As I travel through highways of central Wisconsin, watching the landscape change by the hour, I feel an immense sense of calm; this state is part of me, as if my blood was a mixture of its life giving soil and clear, cool waters.  I drive through miles and miles of patchwork farm fields and gaze upon the white farmhouses nestled up against groves of twisted old oak trees, with lush green hills rising beyond the scene.  I often daydream about pulling my car over, and walking up to one of these houses;  I knock on the door, and enter into a new sense of place, a new life.  I want to lay down in the lush green arms of Wisconsin, and forget about my past mistakes, my questionable choices that have led me to a life of juxtaposition and clashing values; I want to fall asleep on a porch swing with a warm summer breeze lulling me to sleep, and wake up in a new life, and a new sense of place.

This is my new pull.  This my new “West”.

Elsworth, WI.  Photo rights:  gaybumgarner.com

Elsworth, WI. Photo rights: gaybumgarner.com

 

 

 

 

 

 

 

 

Becoming Irish

What is it about the Irish? The other day I caught a very brief part of a program on NPR discussing Irish immigrants in America, and the persecution of the Irish population that occurred, giving rise to “Irish need not apply” signs. I’ve mostly only seen those signs in bars, and interpreted them to mean because the Irish were always so stinkin’ drunk, they shouldn’t even bother applying. Ha!

Today is St. Patrick’s Day. The day that half of the American population loses their mind in an alcoholic binge while dressed in every piece of green clothing they own, topped off with deely boppers, flashing glasses, and a green feather boa.  Everyone wants to be Irish or claim to have a single cell of Irish blood in their bodies.  Why is this?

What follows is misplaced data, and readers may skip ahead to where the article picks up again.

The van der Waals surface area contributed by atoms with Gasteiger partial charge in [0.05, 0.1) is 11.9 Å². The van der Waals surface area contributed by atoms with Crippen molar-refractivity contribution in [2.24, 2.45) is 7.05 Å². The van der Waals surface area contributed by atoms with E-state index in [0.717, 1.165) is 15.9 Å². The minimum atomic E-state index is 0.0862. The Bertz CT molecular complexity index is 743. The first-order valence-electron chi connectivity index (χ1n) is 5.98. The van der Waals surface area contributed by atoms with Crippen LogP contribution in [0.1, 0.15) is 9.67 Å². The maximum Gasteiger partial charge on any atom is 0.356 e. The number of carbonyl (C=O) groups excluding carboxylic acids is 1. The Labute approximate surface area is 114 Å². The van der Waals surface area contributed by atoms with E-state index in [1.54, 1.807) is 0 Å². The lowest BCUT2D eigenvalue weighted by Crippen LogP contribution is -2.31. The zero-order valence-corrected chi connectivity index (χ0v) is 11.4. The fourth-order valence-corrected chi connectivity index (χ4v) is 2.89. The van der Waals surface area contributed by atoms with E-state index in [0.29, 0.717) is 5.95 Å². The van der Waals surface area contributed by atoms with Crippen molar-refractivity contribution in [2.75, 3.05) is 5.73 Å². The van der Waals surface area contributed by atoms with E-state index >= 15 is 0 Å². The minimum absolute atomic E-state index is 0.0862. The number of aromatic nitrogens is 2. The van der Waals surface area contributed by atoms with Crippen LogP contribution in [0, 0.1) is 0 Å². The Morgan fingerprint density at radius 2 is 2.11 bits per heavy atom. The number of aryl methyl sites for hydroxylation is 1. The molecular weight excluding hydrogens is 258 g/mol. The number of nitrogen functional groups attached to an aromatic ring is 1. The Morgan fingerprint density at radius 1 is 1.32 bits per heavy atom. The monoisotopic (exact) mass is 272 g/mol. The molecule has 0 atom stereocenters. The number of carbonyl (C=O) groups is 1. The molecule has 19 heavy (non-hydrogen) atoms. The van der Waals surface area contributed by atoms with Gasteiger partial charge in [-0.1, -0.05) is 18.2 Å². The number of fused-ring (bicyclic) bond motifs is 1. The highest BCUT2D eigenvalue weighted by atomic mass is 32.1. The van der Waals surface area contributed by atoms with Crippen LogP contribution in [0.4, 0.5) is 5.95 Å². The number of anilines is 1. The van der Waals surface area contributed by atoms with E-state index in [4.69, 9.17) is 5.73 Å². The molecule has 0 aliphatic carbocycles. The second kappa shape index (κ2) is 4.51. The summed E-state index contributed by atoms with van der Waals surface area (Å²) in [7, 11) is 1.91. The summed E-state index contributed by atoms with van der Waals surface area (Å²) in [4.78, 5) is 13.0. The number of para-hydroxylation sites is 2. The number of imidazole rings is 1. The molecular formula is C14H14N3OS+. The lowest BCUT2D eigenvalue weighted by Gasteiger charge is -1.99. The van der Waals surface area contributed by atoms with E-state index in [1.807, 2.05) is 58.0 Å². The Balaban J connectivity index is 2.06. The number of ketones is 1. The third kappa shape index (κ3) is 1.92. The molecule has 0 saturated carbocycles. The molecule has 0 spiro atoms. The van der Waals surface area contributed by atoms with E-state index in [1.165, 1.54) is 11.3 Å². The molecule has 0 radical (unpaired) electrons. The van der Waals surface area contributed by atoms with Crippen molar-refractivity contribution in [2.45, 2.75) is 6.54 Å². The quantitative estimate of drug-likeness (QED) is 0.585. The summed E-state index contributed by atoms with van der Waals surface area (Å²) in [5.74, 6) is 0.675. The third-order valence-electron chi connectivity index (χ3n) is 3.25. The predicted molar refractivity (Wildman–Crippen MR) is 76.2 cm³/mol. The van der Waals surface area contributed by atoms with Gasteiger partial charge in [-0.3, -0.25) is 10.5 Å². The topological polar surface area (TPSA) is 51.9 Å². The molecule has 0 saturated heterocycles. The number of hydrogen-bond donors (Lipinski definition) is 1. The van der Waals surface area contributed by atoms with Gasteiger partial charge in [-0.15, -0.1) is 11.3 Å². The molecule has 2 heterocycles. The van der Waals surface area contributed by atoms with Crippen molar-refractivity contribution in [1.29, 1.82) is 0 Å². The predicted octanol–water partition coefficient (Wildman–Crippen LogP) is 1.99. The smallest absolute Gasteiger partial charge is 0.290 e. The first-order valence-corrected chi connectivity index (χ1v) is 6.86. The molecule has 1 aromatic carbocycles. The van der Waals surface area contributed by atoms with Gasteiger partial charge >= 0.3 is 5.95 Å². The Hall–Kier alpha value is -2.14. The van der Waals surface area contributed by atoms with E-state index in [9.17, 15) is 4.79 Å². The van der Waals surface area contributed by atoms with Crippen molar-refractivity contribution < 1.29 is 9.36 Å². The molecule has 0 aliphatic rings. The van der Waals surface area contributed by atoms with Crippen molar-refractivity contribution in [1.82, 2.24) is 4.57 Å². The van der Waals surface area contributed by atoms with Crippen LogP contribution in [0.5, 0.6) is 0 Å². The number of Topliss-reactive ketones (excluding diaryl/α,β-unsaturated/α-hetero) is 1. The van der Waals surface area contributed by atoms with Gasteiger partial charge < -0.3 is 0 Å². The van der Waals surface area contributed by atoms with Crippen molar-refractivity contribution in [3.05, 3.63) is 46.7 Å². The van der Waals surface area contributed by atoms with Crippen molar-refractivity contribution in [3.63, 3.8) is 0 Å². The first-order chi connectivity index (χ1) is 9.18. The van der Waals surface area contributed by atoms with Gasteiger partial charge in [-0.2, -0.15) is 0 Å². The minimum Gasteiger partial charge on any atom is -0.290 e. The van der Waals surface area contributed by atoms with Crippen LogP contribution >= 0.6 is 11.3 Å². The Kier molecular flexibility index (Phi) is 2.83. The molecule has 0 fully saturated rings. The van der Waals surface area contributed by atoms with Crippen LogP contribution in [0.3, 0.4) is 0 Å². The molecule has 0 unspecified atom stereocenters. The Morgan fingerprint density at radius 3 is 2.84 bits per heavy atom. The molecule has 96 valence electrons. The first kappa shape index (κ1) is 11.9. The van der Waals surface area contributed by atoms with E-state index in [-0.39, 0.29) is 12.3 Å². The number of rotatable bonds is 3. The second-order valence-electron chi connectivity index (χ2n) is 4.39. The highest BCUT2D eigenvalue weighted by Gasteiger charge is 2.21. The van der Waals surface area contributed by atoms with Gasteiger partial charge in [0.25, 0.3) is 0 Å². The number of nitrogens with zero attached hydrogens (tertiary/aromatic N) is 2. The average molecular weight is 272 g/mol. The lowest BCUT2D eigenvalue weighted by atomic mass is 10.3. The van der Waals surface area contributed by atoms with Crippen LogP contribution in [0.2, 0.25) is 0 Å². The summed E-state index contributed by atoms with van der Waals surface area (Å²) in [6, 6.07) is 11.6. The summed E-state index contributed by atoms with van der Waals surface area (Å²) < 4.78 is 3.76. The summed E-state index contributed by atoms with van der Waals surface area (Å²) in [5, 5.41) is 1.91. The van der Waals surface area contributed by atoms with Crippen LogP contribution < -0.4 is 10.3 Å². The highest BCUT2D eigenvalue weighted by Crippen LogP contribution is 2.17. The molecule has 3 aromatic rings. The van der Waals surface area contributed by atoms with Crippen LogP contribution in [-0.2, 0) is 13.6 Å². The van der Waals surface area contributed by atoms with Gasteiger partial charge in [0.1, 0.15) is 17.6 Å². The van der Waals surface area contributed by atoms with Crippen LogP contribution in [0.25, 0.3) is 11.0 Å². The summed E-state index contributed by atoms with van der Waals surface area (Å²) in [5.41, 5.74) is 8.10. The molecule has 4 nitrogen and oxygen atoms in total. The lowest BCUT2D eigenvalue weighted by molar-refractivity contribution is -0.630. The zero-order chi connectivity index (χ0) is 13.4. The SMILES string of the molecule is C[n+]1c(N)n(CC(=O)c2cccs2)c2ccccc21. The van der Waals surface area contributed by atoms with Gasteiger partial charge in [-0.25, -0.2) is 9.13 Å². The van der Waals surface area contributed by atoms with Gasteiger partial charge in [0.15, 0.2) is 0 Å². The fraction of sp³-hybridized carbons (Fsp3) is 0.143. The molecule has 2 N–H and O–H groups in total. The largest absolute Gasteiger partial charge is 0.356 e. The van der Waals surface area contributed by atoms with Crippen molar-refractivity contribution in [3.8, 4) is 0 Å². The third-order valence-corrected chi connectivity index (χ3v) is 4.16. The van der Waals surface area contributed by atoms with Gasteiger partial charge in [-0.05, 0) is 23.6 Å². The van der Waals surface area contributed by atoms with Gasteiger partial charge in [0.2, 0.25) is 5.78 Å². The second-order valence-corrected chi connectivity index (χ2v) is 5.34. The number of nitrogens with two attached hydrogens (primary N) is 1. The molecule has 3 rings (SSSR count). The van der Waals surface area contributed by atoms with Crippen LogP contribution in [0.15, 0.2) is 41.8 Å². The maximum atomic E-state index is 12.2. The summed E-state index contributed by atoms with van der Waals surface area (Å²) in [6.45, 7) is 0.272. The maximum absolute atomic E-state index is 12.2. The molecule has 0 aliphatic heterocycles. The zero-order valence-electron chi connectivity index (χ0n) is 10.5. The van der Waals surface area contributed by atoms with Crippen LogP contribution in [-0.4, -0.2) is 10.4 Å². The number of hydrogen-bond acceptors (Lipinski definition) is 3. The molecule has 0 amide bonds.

Is it the need for Americans to identify with some sort of ethnicity or heritage beyond our own embarrassing, shameful culture we have created since we first landed on this continent and chose to forget who we were and where we came from?  Or is it because we love bangers and mash and think the Irish brogue is kind of cool?  I don’t get it.  I really don’t.  Yet we all seem to fall victim to this green spell.

I worked part-time in an Irish guest house for nine years, owned by an American with a last name that began with O’.  There were a few genuine natives from Ireland  who worked at the inn, and they were a damn good time, the whole lot of ’em. The customers were just as rabid about laying claim to some piece of Irish lineage as any drunk on St. Patrick’s day.  They signed up in droves for the Irish tours that happened year-round to our sister inn in Athlone, and came home even more rabidly “Irish” after six days on the Emerald Isle drinking pints of Guinness, buying Claddagh rings, peering over the cliffs of Mohr and flirting with the locals.  I even managed to find myself one of these tours, and spent the better part of it exercising my own Irish heritage by remaining extremely drunk, cracking sheep jokes, and rolling in the green green grass with one of the locals.

What is it about the Irish?  Ireland feels very primitive. It is extremely, extremely green.  The landscape is idyllic; the homes painted in an array of bright colors that stand out against the  bleak stone walls, green fields and icy gray rivers.  The locals are extremely friendly and witty; everyone seems to be musically talented or possess a singing voice, and those pub stools are so flippin’ cute  (and so much closer to the floor, should you take a spill and find yourself on it).  It’s as if the Irish know something we don’t know; they possess a pleasantness about them and a sense of calm and whimsy that simply can not be achieved by uptight stressed out Americans. Or maybe I’m over-analyzing it and mistaking my observations for a national permanent buzz.